Demand on homeless shelters spiked in the 1990s, a relatively new phenomenon in Canada. Before the 1980s, homelessness was rare, U ot T professor David Hulchanski wrote in the Toronto Star. Those in dire straits largely had a roof over their heads thanks to rooming houses and charities like the Salvation Army, even if it wasn’t good quality housing.
But between 1992 and 1998, shelter use in Toronto rose in double-digits across the board, and as much as 123 per cent for families, according to the Mowat Centre. Calgary's homeless increased by 122 per cent between 1994 and 1998.
The crisis continues today.
Toronto shelters are currently maxed out with city council promising to add 181 shelter beds and two 24-hour drop-in women’s centres. Homelessness is seemingly surging in Sudbury, where "bush camps" surround the northern city and the social housing waiting list is 1100-people long. The mayor of Victoria is proposing setting up a tent city in a park. And the nation’s capital is also the homelessness capital with 6,705 people using Ottawa shelters in 2013, the highest in the country.
In 2007, the UN called homelessness in Canada a "national emergency," and called on the federal government to commit to long-term funding and embark on large-scale construction of social housing. According to Richter, homelessness in Canada could be eliminated at an annual additional cost of $1.7 billion, or about $46 per Canadian.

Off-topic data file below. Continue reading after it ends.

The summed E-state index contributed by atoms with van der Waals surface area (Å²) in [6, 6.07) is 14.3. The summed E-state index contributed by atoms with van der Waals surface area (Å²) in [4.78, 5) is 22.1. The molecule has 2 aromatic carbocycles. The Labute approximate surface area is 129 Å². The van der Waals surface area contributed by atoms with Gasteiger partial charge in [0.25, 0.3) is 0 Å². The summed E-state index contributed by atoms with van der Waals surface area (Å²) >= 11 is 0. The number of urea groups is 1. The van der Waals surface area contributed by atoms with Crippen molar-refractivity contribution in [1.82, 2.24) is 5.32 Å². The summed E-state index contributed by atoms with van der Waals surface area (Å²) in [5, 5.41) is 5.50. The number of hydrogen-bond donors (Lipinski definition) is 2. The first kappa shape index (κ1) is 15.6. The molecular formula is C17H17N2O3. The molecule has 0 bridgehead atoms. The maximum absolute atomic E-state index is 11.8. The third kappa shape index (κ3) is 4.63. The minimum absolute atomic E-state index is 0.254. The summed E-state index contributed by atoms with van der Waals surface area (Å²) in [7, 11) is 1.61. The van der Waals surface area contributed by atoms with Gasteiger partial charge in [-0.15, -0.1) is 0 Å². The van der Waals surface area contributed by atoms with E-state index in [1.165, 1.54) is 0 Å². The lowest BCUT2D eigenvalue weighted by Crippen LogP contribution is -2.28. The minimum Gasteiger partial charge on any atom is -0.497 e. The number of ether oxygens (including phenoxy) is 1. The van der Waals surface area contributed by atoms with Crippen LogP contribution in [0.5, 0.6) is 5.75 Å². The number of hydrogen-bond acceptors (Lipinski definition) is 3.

Yep, 46 bucks extra.
Still seem like too much? How about 88 cents per week?
That's the estimate from Richter’s group, the Canadian Alliance To End Homelessness, in a study they released with the Canadian Observatory on Homelessness last October. They say that’s what’s needed to implement their six-part plan to eliminate chronic homelessness and prevent future homelessness.
While Housing First is the crux of the alliance’s plan, it is only a piece of it. The strategy has been criticized in some parts because it can prioritize older men at the expense of women, young people and the hidden homeless.
By focussing on those most in need — people on the street and in shelters with addiction and mental health issues — critics argue it can ignore people like a single mother staying with friends while distracting from from the need for more affordable housing.
As for homeless youth, the Canadian Press reported on a study warning against "the 'Housing First Jr.' approach" because "the developmental, social and legal needs of young people that can differ significantly from homeless adults."
Richter acknowledges that Housing First is just one part of a solution that also depends on social housing.